A few questions on this point came in overnight. Aren’t they both used to cover stuff? In which case…are they the same thing?
They are not. But the principle is the same. Both of these kinds of chocolate are quite low in cocoa solids and quite high in fat. That allows them to melt readily, go on thinly, and create nice, even coatings.
However where “couverture” contains cocoa butter, coating chocolate contains other fats like palm or vegetable oil. This is the primary difference between them. The non-cocoa fats make coating chocolate at once less expensive and easier to work with as it doesn’t require tempering. The trade-off is that coating chocolate doesn’t provide the same nice, brittle snap of a (properly tempered) couverture. It also doesn’t have couverture’s gloss, and it tends to melt a little faster on the fingers.
The main difference between this recipe and the previous one is the tart crust base. It’s an idea I’d never seen before young Joan found it in Thomas Keller’s Bouchon Bakery cookbook. What I like about Keller’s combo is that it provides something of a balance between riches and sweetness…and also makes the florentines a little less melty on the fingers. This recipe makes a half sheet pan of florentines (which is a lot). The recipe can be cut in half and made in a 1/4 sheet. Or doubled to make a full sheet. Depends on how hungry you are. It goes like this:
1 lb. 9 ounces tart crust (one and a half recipes) pâte sucrée
4 ounces milk
5 ounces sugar
3 ounces glucose syrup
3 ounces honey
7 ounces butter
1/8 teaspoon Kosher salt
11 ounces sliced blanched almonds
3 ounces shelled raw pistachios
3 ounces finely diced candied orange peel
About 14 ounces coating chocolate
“International” flour types extend well beyond France and Italy. All I can say is that I spent the lion’s share of last week (including many of my so-called “work” hours) on those posts, to say nothing of updating (read: rewriting) almost all the flour-related pieces in the ingredients section. My brain is a little burned […]
Several readers have asked: given the fundamental character differences between the gluten found in North American wheat and the gluten found in European wheat, are alternative formulations possible? Is there any way to compensate for the differences between the two using readily available ingredients? I’ve been mulling over that very thing. Certainly the functional differences […]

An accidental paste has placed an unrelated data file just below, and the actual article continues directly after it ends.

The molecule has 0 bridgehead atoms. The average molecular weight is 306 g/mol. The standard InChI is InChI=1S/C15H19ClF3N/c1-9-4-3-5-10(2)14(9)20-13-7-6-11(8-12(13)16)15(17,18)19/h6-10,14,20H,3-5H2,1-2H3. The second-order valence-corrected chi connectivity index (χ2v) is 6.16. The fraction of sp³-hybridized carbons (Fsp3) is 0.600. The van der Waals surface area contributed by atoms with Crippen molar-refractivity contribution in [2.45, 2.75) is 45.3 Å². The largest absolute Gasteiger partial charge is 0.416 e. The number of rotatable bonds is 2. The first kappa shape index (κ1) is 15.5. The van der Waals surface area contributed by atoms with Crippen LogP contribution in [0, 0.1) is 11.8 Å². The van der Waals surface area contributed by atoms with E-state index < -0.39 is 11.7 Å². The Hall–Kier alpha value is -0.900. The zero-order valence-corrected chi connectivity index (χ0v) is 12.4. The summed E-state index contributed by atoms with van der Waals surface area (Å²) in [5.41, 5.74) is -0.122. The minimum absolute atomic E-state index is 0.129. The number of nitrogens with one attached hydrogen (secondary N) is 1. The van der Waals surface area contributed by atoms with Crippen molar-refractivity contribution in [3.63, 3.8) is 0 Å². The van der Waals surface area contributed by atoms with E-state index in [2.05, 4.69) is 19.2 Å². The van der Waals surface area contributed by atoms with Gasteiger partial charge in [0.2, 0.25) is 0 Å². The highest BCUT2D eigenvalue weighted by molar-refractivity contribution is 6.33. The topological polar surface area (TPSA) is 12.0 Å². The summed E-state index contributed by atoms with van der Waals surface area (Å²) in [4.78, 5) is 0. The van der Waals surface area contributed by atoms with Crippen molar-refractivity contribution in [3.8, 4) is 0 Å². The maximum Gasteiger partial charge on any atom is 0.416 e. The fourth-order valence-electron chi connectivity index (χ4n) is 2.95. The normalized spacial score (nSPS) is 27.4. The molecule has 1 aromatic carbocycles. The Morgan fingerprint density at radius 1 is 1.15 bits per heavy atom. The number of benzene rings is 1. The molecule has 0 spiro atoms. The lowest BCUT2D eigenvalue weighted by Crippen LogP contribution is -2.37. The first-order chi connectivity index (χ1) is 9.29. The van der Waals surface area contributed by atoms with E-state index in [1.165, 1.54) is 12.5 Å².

The Italians throw us something of a curve ball when it comes to flour classification. Whereas just about everyone else on the Continent thinks about flour in terms of ash content, Italians think in terms of grind. Their naming system reflects that, with Type 00 being the finest grind and Type 2 being the coarsest. But just as with the ash content system, the Italian numbering system tells you more about the flour than you might think. It gives you important clues about about the flour’s composition.
The lower the flour’s number on the grind scale, the lower the flour’s extraction rate. Meaning that a Type 00 flour is made from the starchier, softer inner wheat endosperm, and a Type 2 flour is going to be made with that, plus a high proportion of the very outer, harder, bran-containing endosperm. Granted, the number system doesn’t explicitly say that, but whereas an American would hear “low extraction” and think “wow, that must be a pretty fine grind”, an Italian would hear “fine grind” and think, “wow, that must be a pretty low extraction rate”. So it’s the same thing, but where we state the extraction and infer the grind, Italians state the grind and infer the extraction. I trust that makes at least a little sense to everyone, yes?